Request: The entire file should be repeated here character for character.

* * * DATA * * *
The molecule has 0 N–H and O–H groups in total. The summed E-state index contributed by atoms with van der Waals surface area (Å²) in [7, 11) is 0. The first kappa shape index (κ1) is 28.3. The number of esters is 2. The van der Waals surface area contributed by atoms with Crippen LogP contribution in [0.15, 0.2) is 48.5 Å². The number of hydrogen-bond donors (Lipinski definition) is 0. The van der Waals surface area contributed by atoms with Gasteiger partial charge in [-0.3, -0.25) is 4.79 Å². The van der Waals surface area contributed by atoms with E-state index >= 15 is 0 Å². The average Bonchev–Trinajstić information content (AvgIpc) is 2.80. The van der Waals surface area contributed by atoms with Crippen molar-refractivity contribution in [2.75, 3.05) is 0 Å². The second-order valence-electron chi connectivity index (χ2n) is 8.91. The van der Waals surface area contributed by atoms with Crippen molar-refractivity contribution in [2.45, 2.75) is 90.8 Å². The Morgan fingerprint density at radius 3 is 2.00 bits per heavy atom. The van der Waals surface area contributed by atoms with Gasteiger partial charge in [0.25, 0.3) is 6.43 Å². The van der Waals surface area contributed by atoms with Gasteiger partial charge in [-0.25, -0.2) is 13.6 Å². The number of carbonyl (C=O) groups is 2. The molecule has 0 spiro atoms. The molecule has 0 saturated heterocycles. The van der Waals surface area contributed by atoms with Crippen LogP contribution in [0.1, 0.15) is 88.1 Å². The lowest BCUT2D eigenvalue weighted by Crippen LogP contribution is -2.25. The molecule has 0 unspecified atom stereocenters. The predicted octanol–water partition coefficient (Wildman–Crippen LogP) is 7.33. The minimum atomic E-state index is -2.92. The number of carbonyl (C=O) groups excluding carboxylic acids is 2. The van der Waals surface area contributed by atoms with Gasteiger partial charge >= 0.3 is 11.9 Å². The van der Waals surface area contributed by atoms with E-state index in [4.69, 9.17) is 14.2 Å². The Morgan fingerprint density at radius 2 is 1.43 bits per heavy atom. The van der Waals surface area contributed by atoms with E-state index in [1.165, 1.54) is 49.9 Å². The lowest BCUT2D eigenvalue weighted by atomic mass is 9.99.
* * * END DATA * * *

The molecule has 0 N–H and O–H groups in total. The summed E-state index contributed by atoms with van der Waals surface area (Å²) in [7, 11) is 0. The first kappa shape index (κ1) is 28.3. The number of esters is 2. The van der Waals surface area contributed by atoms with Crippen LogP contribution in [0.15, 0.2) is 48.5 Å². The number of hydrogen-bond donors (Lipinski definition) is 0. The van der Waals surface area contributed by atoms with Gasteiger partial charge in [-0.3, -0.25) is 4.79 Å². The van der Waals surface area contributed by atoms with E-state index >= 15 is 0 Å². The average Bonchev–Trinajstić information content (AvgIpc) is 2.80. The van der Waals surface area contributed by atoms with Crippen molar-refractivity contribution in [2.75, 3.05) is 0 Å². The second-order valence-electron chi connectivity index (χ2n) is 8.91. The van der Waals surface area contributed by atoms with Crippen molar-refractivity contribution in [2.45, 2.75) is 90.8 Å². The Morgan fingerprint density at radius 3 is 2.00 bits per heavy atom. The van der Waals surface area contributed by atoms with Gasteiger partial charge in [0.25, 0.3) is 6.43 Å². The van der Waals surface area contributed by atoms with Gasteiger partial charge in [-0.25, -0.2) is 13.6 Å². The number of carbonyl (C=O) groups is 2. The molecule has 0 spiro atoms. The molecule has 0 saturated heterocycles. The van der Waals surface area contributed by atoms with Crippen LogP contribution in [0.1, 0.15) is 88.1 Å². The lowest BCUT2D eigenvalue weighted by Crippen LogP contribution is -2.25. The molecule has 0 unspecified atom stereocenters. The predicted octanol–water partition coefficient (Wildman–Crippen LogP) is 7.33. The minimum atomic E-state index is -2.92. The number of carbonyl (C=O) groups excluding carboxylic acids is 2. The van der Waals surface area contributed by atoms with Gasteiger partial charge >= 0.3 is 11.9 Å². The van der Waals surface area contributed by atoms with E-state index in [4.69, 9.17) is 14.2 Å². The Morgan fingerprint density at radius 2 is 1.43 bits per heavy atom. The van der Waals surface area contributed by atoms with E-state index in [1.165, 1.54) is 49.9 Å². The lowest BCUT2D eigenvalue weighted by atomic mass is 9.99.